Betsy DeVos will promote the idea that parents should be able to choose where their children are educated—but the schemes should be done properly or not at all
Michigan Education Association President Steven Cook:
“In Michigan, we know firsthand how disastrous DeVos’ ideology is, as she has spent decades wielding her family’s money and influence to destroy public education and turn our schools and students over to for-profit corporations,” said Cook in a press release.
FOR those looking for encouraging signs about what a Trump administration might accomplish, the nomination of Betsy DeVos as education secretary deserves a cautious welcome. The welcome is because giving parents choice over where their children are educated is a good thing. The caution because there have been enough failures in school reform to suggest that promising ideas can be discredited if done badly.
Both Republicans and Democrats suffer from blind spots on education reform. On the left there is a tendency to ignore bad public schools, pander to unions and indulge underperforming teachers. On the right the assumption is often that private is always better and that, once a voucher scheme has been set up, the work of school reform is done. The evidence suggests that what happens in the classroom is at least as important as the structure of the school system. This means recruiting and training teachers who give rigorous lessons and have high expectations of their pupils (see article).
Mrs DeVos has put money and effort behind vouchers, which parents can spend at private schools, and charter schools—public schools operating autonomously. In Michigan, her home state, the results have been poor. In a state where test scores have declined over the past decade, 80% of charters are below the state average in reading and maths. This is partly because Michigan ignored lessons from elsewhere.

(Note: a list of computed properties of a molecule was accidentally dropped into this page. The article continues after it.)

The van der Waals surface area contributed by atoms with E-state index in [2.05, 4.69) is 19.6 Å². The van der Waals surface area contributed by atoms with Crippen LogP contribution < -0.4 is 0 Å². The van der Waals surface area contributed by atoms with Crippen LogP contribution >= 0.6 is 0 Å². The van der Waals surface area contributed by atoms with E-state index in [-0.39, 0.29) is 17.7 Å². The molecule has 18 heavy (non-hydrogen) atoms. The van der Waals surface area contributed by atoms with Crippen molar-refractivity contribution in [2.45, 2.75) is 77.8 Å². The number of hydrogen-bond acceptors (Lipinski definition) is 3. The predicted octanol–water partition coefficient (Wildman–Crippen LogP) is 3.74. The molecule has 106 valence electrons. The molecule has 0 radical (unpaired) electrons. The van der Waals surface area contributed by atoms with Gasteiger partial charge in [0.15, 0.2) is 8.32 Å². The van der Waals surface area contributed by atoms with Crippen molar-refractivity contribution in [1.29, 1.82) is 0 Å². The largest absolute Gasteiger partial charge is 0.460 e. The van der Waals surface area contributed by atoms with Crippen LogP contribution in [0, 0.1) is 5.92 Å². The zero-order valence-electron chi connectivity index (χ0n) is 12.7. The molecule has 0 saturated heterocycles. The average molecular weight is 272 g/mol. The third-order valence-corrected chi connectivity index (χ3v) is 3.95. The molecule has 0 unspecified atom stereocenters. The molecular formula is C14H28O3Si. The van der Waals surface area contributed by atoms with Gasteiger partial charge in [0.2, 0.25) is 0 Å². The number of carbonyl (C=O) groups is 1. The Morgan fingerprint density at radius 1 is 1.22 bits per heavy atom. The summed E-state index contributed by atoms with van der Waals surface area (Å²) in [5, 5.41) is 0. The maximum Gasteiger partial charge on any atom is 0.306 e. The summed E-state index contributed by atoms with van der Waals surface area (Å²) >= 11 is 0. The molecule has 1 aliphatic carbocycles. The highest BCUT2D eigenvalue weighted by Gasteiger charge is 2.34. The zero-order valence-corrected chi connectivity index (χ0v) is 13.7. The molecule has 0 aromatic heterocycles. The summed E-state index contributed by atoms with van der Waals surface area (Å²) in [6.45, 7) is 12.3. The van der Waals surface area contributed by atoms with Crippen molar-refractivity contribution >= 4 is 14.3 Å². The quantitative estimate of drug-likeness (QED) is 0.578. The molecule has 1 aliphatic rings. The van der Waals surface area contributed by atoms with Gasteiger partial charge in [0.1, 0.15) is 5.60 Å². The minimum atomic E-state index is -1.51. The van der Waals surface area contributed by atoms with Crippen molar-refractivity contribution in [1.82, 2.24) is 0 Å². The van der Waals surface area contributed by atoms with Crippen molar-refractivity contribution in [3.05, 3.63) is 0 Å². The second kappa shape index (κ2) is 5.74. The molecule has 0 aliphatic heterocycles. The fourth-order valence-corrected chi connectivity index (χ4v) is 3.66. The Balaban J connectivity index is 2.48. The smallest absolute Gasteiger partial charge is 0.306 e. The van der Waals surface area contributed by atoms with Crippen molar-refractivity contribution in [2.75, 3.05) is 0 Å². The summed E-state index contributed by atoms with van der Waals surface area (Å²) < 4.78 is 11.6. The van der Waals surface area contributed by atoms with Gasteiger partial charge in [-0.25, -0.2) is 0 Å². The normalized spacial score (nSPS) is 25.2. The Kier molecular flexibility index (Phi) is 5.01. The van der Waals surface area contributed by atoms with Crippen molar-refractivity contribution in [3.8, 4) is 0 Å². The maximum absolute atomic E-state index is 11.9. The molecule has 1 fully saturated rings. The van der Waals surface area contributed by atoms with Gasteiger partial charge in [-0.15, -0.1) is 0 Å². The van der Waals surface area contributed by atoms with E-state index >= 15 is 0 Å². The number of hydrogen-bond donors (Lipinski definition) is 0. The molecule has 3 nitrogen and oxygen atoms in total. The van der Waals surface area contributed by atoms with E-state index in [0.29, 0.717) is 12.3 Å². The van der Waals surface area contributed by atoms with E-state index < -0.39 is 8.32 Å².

The first of these is to exercise oversight. Milwaukee, the city in Wisconsin where school-choice was pioneered, began by allowing virtually anyone to open a school. This invited chancers, including a convicted rapist and a man who used taxpayers’ money to buy himself a pair of Mercedes-Benz cars. As a result, Milwaukee is now more careful about who can start a school. So is Massachusetts, which has some of the best charters in the country. Michigan, in contrast, has favoured quantity over quality: the state is home to three of the ten school districts with the highest share of charter students in America.
A second principle is that oversight remains necessary even when vouchers and charters are up and running. Although the absence of bureaucracy is one of the biggest advantages of such schools, light-touch regulation is not the same as no regulation. As Milton Friedman, patron saint of the school-choice movement, put it, schools must meet “certain minimum standards laid down by the appropriate governmental unit”. In New Orleans, which has a successful charter-school scheme, the school district is ruthless about weeding out poorly performing schools. Worryingly, Mrs DeVos led a campaign against preventing underperforming charters in Michigan from expanding.